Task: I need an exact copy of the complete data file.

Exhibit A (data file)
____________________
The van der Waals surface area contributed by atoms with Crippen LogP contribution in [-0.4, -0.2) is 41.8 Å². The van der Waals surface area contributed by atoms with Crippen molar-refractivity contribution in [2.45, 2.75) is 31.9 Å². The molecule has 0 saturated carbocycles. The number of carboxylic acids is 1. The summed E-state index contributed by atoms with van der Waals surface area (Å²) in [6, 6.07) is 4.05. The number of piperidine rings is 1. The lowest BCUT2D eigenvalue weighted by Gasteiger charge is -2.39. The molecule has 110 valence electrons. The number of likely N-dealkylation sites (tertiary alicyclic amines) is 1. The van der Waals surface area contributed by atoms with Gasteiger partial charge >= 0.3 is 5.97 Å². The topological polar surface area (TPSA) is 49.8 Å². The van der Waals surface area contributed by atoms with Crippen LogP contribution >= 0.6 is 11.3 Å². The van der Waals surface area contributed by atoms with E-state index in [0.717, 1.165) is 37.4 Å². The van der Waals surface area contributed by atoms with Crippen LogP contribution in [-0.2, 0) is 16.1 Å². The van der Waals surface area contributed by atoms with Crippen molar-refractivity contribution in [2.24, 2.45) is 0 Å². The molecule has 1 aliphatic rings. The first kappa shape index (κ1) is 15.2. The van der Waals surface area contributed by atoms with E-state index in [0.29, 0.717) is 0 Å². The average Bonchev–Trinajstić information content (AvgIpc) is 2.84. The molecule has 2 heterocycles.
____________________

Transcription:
The van der Waals surface area contributed by atoms with Crippen LogP contribution in [-0.4, -0.2) is 41.8 Å². The van der Waals surface area contributed by atoms with Crippen molar-refractivity contribution in [2.45, 2.75) is 31.9 Å². The molecule has 0 saturated carbocycles. The number of carboxylic acids is 1. The summed E-state index contributed by atoms with van der Waals surface area (Å²) in [6, 6.07) is 4.05. The number of piperidine rings is 1. The lowest BCUT2D eigenvalue weighted by Gasteiger charge is -2.39. The molecule has 110 valence electrons. The number of likely N-dealkylation sites (tertiary alicyclic amines) is 1. The van der Waals surface area contributed by atoms with Gasteiger partial charge >= 0.3 is 5.97 Å². The topological polar surface area (TPSA) is 49.8 Å². The van der Waals surface area contributed by atoms with Crippen LogP contribution >= 0.6 is 11.3 Å². The van der Waals surface area contributed by atoms with E-state index in [0.717, 1.165) is 37.4 Å². The van der Waals surface area contributed by atoms with Crippen LogP contribution in [-0.2, 0) is 16.1 Å². The van der Waals surface area contributed by atoms with Crippen molar-refractivity contribution in [2.24, 2.45) is 0 Å². The molecule has 1 aliphatic rings. The first kappa shape index (κ1) is 15.2. The van der Waals surface area contributed by atoms with E-state index in [0.29, 0.717) is 0 Å². The average Bonchev–Trinajstić information content (AvgIpc) is 2.84. The molecule has 2 heterocycles.